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Oakland A's Prospect Preview: Kyle McCann

(Oakland Athletics)
March 24, 2021

Previously in our Prospect Previews, meeting talented Oakland Athletics Minor Leaguers just in case we see them in Lansing this season: - Power-hitting shortstop Logan Davidson - Power-hitting shortstop Jeremy Eierman Today, let's meet 2019 fourth-rounder Kyle McCann, who is not a power-hitting shortstop. He's a power-hitting catcher.

Previously in our Prospect Previews, meeting talented Oakland Athletics Minor Leaguers just in case we see them in Lansing this season:
- Power-hitting shortstop Logan Davidson
- Power-hitting shortstop Jeremy Eierman

Today, let's meet 2019 fourth-rounder Kyle McCann, who is not a power-hitting shortstop. He's a power-hitting catcher.

The name McCann carries with it a notable baseball familiarity, whether it's Brian McCann, the former Braves catcher, or James McCann, the current Mets catcher.

Kyle McCann, hailing from Suwanee, Ga., isn't related to either one.

Joe McCann was drafted by the Mets in the 47th round in 1988 and pitched in pro ball from 1989-1993, rising to High-A St. Lucie in 1991-1992 and 1993 with High-A Winston-Salem. In 1991, he was managed by John Tamargo Sr., father of the former Lugnuts manager, and was teammates with current Toronto Blue Jays pitching coach Pete Walker.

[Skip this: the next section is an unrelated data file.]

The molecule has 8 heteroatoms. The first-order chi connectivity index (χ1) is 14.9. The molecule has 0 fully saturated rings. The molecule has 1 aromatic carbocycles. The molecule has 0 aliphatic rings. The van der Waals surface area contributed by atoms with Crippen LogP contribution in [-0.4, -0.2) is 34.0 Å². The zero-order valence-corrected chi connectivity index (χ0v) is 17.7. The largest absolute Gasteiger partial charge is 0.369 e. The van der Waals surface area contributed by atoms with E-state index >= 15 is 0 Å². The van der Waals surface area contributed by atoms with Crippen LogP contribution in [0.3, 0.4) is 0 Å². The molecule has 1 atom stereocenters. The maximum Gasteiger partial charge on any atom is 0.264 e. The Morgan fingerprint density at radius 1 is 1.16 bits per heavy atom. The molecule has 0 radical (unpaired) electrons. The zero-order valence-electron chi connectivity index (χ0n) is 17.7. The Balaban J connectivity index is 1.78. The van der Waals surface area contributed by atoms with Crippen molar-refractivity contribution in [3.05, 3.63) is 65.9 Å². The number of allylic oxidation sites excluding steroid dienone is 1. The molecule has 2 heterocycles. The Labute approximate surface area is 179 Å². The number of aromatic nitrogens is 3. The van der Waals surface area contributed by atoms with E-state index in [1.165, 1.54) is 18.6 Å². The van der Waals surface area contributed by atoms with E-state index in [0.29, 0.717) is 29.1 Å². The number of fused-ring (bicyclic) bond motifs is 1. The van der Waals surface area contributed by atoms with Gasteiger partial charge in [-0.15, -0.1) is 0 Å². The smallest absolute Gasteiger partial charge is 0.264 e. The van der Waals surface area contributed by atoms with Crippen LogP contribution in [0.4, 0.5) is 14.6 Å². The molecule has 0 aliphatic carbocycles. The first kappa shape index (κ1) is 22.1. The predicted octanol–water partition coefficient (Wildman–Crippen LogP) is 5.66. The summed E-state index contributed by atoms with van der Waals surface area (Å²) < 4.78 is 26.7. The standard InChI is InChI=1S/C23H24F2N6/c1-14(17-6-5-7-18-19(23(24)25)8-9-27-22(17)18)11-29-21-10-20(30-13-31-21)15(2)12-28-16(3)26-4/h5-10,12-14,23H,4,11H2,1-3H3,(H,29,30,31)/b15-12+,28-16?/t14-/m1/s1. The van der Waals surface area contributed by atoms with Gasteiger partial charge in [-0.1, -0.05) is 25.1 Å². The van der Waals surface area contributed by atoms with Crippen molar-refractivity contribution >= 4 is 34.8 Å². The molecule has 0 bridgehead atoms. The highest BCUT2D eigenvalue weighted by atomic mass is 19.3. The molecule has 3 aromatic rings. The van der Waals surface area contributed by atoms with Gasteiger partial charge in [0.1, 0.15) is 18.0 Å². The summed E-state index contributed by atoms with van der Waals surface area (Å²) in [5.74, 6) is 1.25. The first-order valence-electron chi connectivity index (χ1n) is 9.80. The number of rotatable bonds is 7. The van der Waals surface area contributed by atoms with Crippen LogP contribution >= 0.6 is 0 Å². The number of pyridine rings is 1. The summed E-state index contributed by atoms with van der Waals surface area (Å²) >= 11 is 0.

Joe's younger son, Cooper, turned to pitching, and is a member of Mercer University Bears baseball team, but Joe's older son, Kyle, became a catcher. After beginning baseball at age four, Kyle McCann first made headlines at Lambert High School, where he was teammates with future Clemson star and 2018 first-rounder Seth Beer.

In 2014, the Lambert Longhorns reached the state championship. In the decisive Game 3 against Milton, Kyle scored the game-tying run in the fourth inning on a Will Dunavant RBI single and singled in the go-ahead run an inning later in a 2-1 championship-clinching victory.

A year later, Kyle's 18U East Cobb Yankees captured the Connie Mack World Series title and the Perfect Game WWBA national championship.

Then Kyle graduated from Lambert Longhorn to Georgia Tech Yellow Jacket.

Going to Georgia Tech meant overcoming a defensive obstacle of sorts: The Yellow Jackets already had a star catcher in Joey Bart, plus a commitment from star high school catcher Tyler Stephenson. Stephenson never arrived on campus, signing with the Cincinnati Reds after being drafted 11th overall in 2015, but Bart remained the No. 1 catcher -- and for good reason, winning the prestigious Johnny Bench Award as the nation's top catcher and becoming the No. 2 overall selection in the 2018 draft.

Converting to a combination catcher/first baseman/designated hitter, McCann hit .198/.383/.430 with nine home runs in his freshman year, and then smoked his sophomore year to the tune of 26 homers, 17 doubles, and a .327/.461/.709 slash line. In all, he reached base a remarkable 148 times on base in 2018 (83 hits, 60 walks, five hit-by-pitches), accomplished in a mere 72 games.